Rethinking Recess in Southeastern Alberta
On September 25, 2019, thirty Medicine Hat and area schools attended the 2019 Healthy Active Schools Symposium (HASS). Hass events are designed to provide Alberta school communities with the knowledge, skills and resources to enhance student wellness. This year the focus of the event was on training students as Recess Leaders with the goal of schools starting a Recess Leader program. Recess Leaders are students in upper elementary that plan and lead activities for their peers and younger students on the playground during recess time. Schools in southeastern Alberta were eager to attend this event following a cross divisional Professional Development event on recess in May 2019. During this event they heard research from Dr. Lauren McNamara of the Recess Project which showcased the impact of implementing a recess leader program on the sense of belonging of all students. In sum, recess leaders are a key piece of the puzzle in creating a recess experience that is inclusive to all students.
The thirty schools that attended HASS each came with 8-10 students who had the opportunity to work through some leadership skill building activities in the areas of communication, conflict resolution, and role playing. Students were asked to reflect on their play experiences. When asked about their favourite and hardest parts about recess it became evident that the research emphasis of sense of belonging was paramount. Some of their answers for their favourite parts of recess included hanging out with friends, getting fresh air, free time from work, free play games, a break from school to talk to your friends about your troubles. Subsequently, some of their answers for their hardest part of recess included feeling left out, fighting with friends, hard to make new friends, and exclusion. Following this we asked the Recess Leaders in training what they could do to make recess better for all kids and they said:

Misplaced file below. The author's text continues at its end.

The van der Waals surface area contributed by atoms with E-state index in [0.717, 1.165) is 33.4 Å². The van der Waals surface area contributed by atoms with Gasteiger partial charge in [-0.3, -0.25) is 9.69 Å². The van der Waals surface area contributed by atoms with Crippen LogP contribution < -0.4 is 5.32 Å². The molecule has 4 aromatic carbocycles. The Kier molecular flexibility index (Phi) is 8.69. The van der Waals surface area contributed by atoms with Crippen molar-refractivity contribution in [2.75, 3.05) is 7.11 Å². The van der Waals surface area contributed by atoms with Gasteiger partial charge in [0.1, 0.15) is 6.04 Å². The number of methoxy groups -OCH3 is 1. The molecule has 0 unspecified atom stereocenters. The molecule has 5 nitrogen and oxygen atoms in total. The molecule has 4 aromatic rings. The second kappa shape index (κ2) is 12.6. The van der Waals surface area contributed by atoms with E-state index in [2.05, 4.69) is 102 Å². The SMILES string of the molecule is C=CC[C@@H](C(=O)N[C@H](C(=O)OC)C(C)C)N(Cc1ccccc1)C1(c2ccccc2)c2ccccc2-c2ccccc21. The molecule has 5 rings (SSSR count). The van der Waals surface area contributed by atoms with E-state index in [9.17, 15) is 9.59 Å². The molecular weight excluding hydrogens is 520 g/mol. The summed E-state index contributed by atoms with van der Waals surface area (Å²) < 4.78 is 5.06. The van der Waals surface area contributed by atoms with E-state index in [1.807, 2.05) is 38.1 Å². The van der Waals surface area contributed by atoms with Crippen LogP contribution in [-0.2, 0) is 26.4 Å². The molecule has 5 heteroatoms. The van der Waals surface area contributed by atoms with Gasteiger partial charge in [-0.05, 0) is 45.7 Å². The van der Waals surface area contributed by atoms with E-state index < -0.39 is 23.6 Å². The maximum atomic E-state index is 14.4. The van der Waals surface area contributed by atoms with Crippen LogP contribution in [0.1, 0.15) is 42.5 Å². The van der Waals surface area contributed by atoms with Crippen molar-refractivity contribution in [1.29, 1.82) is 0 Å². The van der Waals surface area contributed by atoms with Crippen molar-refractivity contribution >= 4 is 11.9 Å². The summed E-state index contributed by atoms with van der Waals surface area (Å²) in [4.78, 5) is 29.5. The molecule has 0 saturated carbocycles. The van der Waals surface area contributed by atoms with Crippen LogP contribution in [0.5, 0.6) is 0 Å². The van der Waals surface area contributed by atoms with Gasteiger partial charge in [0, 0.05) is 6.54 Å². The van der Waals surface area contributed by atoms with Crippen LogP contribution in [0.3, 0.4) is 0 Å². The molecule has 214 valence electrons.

- If a kid falls you can help them up
- If a kid is sad you can help them feel better
- Be a friend to lonely kids
- Include little kids
- Play with the kids who are left out
- Help hurt kids to the office and make sure they are okay
One astute student even said “Recess would have been a lot better with a big buddy because if you were having a bad day they would lift up your spirit.”
Following this section of the day, once students really understood what makes a great leader and the impact of their role as recess leaders, they were sent off to begin planning with their school team. All schools walked away with at least one month of Recess Leader activities planned. While each school has implemented the Recess Leader model in their own way, it is exciting to see so many schools taking action on creating a safe and inclusive recess where all students can feel a sense of belonging.
Submitted by Desirea Agar & Sonya Brown